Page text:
Our in-house Evaluator gave each image some worthwhile and constructive comments, with additional input from the members present. As usual, some images created a variety of opinion and discussion, with alternative processing and compositions suggested for the photographer to consider. Congratulations to all who participated in the night.
Last Thursday night, we had the pleasure of welcoming Southern Highlands based fine art photographer, Mark Kelly. Mark gave us an inspiring and informative discussion on what is art and how these principles are applied to creating images.
A take home point from the presentation was that you can't make beautiful images unless you get off your lounge chair and get out into the world. Often we are finding it difficult to decide what or where to start "capturing data", so just making a start on anything that catches your eye can be a catalyst for finding that elusive inspiration. Mark is a master printer, sharing Lane Cove's passion for putting images onto beautiful fine art papers, many of which were on show on the night.
Intrepid members of Lane Cove Creative Photography braved the hot and humid conditions on Saturday for a gallery crawl "par excellence". Commencing at the Australian Centre for Photography in Oxford Street, we browsed amongst the images from students that ranged from the mundane, the insane and the extraordinary. Much debate was had amongst the members on the meaning and messages in the images.
The group then decamped for the short trek to the UNSW Galleries in Paddington, where several exhibitions awaited us. The most powerful and thought provoking images were from the "in your Dreams" series by 14 international photographers, who examined the ever widening gulf between the rich and poor. An added bonus was the series "Tell", an exhibition exploring Aboriginal and Torres Islander life and culture.
After a well earned lunch, punctuated by a spectacular (but no injuries recorded) incident with a scooter and a Taxi, those with some stamina left headed to the Art Gallery of NSW to view the Robert Mapplethorpe exhibition. Of those that made the trip to the Art Gallery, we were rewarded with a Tour De Force of the iconic images from this master of Photography. We highly recommend all of the exhibitions to all who could not make it on the day. Everyone who came on our "crawl" went home inspired and invigorated. A huge Thank You to Margaret Miller for organising the day.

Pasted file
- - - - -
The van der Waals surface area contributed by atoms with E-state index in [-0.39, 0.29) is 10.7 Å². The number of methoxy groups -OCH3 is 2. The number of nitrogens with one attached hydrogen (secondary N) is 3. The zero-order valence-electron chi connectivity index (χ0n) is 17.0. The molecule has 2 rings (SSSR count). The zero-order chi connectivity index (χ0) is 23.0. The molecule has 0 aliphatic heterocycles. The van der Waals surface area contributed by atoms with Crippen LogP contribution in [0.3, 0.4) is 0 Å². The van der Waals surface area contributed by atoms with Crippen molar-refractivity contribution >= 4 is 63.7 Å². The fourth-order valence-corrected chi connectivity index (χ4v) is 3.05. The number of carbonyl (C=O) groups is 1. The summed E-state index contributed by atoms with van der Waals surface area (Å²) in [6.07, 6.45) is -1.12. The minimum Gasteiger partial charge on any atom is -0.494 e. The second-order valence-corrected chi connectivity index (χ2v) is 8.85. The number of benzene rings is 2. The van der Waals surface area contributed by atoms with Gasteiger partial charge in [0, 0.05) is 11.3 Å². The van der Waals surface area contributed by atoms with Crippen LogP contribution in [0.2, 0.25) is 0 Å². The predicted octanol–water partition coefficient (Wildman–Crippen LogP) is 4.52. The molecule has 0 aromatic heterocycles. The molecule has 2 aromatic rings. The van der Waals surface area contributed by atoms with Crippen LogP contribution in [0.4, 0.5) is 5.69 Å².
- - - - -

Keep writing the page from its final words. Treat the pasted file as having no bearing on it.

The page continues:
Despite a late change to the program giving members just one week to prepare for our first Portfolio night we had a cracking turn out. With 18 Portfolios already underway the ideas stretched from architectural history to people and space, refraction and bird poop. Yes, thats right, bird poop. You had to be there to appreciate it!
We are also delighted to have Alfonso Calero as our mentor and coach for 2018 who will provide positive and constructive feedback to all members during club nights and via email.
For those that don't know Alfonzo, he is a professional photographer based in Sydney, Australia. and over the past 15-20 years, Alfonso has photographed everyone from politicians to artists and everything from exquisite food to amazing landscapes.
If you're still looking for inspiration, Alfonso has provided 10 superb links to international photographic awards sites that are well worth a look.
Our first night of the year kicked off with a very large bang, with an exceptional presentation by Jim Crew on the Evaluation of Images, with some additional details and outline of our major project for the year - the Portfolio.
Lane Cove Creative Photography has, for several years led the way forward for enthusiastic amateur photographers. Our emphasis on evaluation and discussion of images is critical for advancing our understanding of the communication inherent in all images.
Having a clear understanding of what a photograph is communicating helps us to understand what the photographer is trying to say with their image. As photographers we have strategies available to assist us with our image making, so that our resolved image becomes an effective statement.
Part of the process of evaluating an image is understanding the fundamental difference between the "Subject" (what the is is about) and the "Subject Matter", or "Content" of the image - the elements used by the photographer to illustrate the subject. Comprehensive notes on the process can be found on the support page, as well as detailed guidelines to help members get to work on their portfolio project for 2018